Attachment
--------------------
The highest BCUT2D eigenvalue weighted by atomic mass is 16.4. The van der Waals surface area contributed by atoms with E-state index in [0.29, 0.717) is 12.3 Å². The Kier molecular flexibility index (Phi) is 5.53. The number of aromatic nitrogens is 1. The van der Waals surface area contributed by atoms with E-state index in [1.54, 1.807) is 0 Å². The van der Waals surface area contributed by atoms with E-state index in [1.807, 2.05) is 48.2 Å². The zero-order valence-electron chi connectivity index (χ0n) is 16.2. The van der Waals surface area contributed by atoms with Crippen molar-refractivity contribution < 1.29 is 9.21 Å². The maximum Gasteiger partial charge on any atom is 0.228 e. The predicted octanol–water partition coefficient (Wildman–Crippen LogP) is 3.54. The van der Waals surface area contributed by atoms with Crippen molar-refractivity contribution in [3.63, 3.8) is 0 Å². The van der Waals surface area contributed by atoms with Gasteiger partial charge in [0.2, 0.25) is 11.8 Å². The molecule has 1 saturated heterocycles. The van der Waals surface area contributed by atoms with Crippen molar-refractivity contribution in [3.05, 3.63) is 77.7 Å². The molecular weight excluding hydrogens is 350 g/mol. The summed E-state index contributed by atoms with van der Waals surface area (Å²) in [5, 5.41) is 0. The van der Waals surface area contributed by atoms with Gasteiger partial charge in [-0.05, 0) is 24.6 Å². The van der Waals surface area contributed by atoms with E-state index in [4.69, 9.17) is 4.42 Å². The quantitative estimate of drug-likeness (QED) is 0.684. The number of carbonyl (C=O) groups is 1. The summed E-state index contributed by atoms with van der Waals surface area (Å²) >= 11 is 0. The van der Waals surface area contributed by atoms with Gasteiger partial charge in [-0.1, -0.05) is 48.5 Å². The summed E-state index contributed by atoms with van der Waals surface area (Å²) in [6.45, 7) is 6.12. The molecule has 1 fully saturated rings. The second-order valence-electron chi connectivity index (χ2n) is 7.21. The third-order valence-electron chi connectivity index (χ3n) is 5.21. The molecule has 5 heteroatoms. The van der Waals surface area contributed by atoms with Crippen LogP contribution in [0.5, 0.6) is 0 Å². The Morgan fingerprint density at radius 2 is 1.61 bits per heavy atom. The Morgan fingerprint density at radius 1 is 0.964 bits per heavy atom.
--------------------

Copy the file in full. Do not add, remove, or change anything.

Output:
The highest BCUT2D eigenvalue weighted by atomic mass is 16.4. The van der Waals surface area contributed by atoms with E-state index in [0.29, 0.717) is 12.3 Å². The Kier molecular flexibility index (Phi) is 5.53. The number of aromatic nitrogens is 1. The van der Waals surface area contributed by atoms with E-state index in [1.54, 1.807) is 0 Å². The van der Waals surface area contributed by atoms with E-state index in [1.807, 2.05) is 48.2 Å². The zero-order valence-electron chi connectivity index (χ0n) is 16.2. The van der Waals surface area contributed by atoms with Crippen molar-refractivity contribution < 1.29 is 9.21 Å². The maximum Gasteiger partial charge on any atom is 0.228 e. The predicted octanol–water partition coefficient (Wildman–Crippen LogP) is 3.54. The van der Waals surface area contributed by atoms with Crippen molar-refractivity contribution in [3.63, 3.8) is 0 Å². The van der Waals surface area contributed by atoms with Gasteiger partial charge in [0.2, 0.25) is 11.8 Å². The molecule has 1 saturated heterocycles. The van der Waals surface area contributed by atoms with Crippen molar-refractivity contribution in [3.05, 3.63) is 77.7 Å². The molecular weight excluding hydrogens is 350 g/mol. The summed E-state index contributed by atoms with van der Waals surface area (Å²) in [5, 5.41) is 0. The van der Waals surface area contributed by atoms with Gasteiger partial charge in [-0.05, 0) is 24.6 Å². The van der Waals surface area contributed by atoms with E-state index in [4.69, 9.17) is 4.42 Å². The quantitative estimate of drug-likeness (QED) is 0.684. The number of carbonyl (C=O) groups is 1. The summed E-state index contributed by atoms with van der Waals surface area (Å²) >= 11 is 0. The van der Waals surface area contributed by atoms with Gasteiger partial charge in [-0.1, -0.05) is 48.5 Å². The summed E-state index contributed by atoms with van der Waals surface area (Å²) in [6.45, 7) is 6.12. The molecule has 1 fully saturated rings. The second-order valence-electron chi connectivity index (χ2n) is 7.21. The third-order valence-electron chi connectivity index (χ3n) is 5.21. The molecule has 5 heteroatoms. The van der Waals surface area contributed by atoms with Crippen LogP contribution in [0.5, 0.6) is 0 Å². The Morgan fingerprint density at radius 2 is 1.61 bits per heavy atom. The Morgan fingerprint density at radius 1 is 0.964 bits per heavy atom.